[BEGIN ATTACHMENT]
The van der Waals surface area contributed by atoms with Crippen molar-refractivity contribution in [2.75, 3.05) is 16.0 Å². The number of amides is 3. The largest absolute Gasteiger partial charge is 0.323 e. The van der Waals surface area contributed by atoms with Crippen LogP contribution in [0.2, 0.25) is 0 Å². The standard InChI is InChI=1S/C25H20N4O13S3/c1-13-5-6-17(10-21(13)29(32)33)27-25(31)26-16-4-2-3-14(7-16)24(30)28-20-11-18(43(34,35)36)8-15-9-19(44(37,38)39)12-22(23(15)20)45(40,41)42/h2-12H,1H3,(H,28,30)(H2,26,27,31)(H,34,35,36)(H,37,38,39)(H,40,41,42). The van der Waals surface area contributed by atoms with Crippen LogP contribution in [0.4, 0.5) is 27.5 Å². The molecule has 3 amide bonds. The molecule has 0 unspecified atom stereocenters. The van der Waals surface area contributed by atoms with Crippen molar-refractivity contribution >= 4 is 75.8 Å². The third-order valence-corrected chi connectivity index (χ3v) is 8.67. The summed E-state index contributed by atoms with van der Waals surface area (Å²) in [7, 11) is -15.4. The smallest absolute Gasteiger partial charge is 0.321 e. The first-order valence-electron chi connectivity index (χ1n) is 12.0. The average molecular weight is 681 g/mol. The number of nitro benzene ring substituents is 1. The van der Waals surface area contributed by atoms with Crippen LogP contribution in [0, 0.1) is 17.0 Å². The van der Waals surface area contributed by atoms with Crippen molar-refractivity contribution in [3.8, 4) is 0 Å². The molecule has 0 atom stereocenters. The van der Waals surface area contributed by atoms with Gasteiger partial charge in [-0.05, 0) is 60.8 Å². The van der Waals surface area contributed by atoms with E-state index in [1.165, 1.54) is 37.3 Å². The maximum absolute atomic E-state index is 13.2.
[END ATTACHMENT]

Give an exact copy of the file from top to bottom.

The van der Waals surface area contributed by atoms with Crippen molar-refractivity contribution in [2.75, 3.05) is 16.0 Å². The number of amides is 3. The largest absolute Gasteiger partial charge is 0.323 e. The van der Waals surface area contributed by atoms with Crippen LogP contribution in [0.2, 0.25) is 0 Å². The standard InChI is InChI=1S/C25H20N4O13S3/c1-13-5-6-17(10-21(13)29(32)33)27-25(31)26-16-4-2-3-14(7-16)24(30)28-20-11-18(43(34,35)36)8-15-9-19(44(37,38)39)12-22(23(15)20)45(40,41)42/h2-12H,1H3,(H,28,30)(H2,26,27,31)(H,34,35,36)(H,37,38,39)(H,40,41,42). The van der Waals surface area contributed by atoms with Crippen LogP contribution in [0.4, 0.5) is 27.5 Å². The molecule has 3 amide bonds. The molecule has 0 unspecified atom stereocenters. The van der Waals surface area contributed by atoms with Crippen molar-refractivity contribution >= 4 is 75.8 Å². The third-order valence-corrected chi connectivity index (χ3v) is 8.67. The summed E-state index contributed by atoms with van der Waals surface area (Å²) in [7, 11) is -15.4. The smallest absolute Gasteiger partial charge is 0.321 e. The first-order valence-electron chi connectivity index (χ1n) is 12.0. The average molecular weight is 681 g/mol. The number of nitro benzene ring substituents is 1. The van der Waals surface area contributed by atoms with Crippen LogP contribution in [0, 0.1) is 17.0 Å². The van der Waals surface area contributed by atoms with Crippen molar-refractivity contribution in [3.8, 4) is 0 Å². The molecule has 0 atom stereocenters. The van der Waals surface area contributed by atoms with Gasteiger partial charge in [-0.05, 0) is 60.8 Å². The van der Waals surface area contributed by atoms with E-state index in [1.165, 1.54) is 37.3 Å². The maximum absolute atomic E-state index is 13.2.